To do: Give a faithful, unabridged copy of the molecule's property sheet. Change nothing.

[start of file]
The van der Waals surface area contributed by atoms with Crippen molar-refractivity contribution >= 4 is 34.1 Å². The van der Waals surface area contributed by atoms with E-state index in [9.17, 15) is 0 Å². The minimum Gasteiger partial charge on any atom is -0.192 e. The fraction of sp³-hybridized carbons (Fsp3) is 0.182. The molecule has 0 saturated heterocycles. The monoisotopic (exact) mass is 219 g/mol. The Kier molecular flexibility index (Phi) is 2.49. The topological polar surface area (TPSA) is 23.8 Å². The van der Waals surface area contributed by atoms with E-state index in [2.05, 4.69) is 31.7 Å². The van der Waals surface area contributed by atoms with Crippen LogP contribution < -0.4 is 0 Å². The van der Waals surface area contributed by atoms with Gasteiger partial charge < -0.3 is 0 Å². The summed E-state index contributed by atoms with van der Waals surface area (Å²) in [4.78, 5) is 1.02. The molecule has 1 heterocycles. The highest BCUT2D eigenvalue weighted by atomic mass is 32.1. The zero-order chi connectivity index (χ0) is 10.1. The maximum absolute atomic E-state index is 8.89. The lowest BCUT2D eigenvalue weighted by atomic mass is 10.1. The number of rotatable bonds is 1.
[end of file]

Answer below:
The van der Waals surface area contributed by atoms with Crippen molar-refractivity contribution >= 4 is 34.1 Å². The van der Waals surface area contributed by atoms with E-state index in [9.17, 15) is 0 Å². The minimum Gasteiger partial charge on any atom is -0.192 e. The fraction of sp³-hybridized carbons (Fsp3) is 0.182. The molecule has 0 saturated heterocycles. The monoisotopic (exact) mass is 219 g/mol. The Kier molecular flexibility index (Phi) is 2.49. The topological polar surface area (TPSA) is 23.8 Å². The van der Waals surface area contributed by atoms with E-state index in [2.05, 4.69) is 31.7 Å². The van der Waals surface area contributed by atoms with Crippen LogP contribution < -0.4 is 0 Å². The van der Waals surface area contributed by atoms with Gasteiger partial charge < -0.3 is 0 Å². The summed E-state index contributed by atoms with van der Waals surface area (Å²) in [4.78, 5) is 1.02. The molecule has 1 heterocycles. The highest BCUT2D eigenvalue weighted by atomic mass is 32.1. The zero-order chi connectivity index (χ0) is 10.1. The maximum absolute atomic E-state index is 8.89. The lowest BCUT2D eigenvalue weighted by atomic mass is 10.1. The number of rotatable bonds is 1.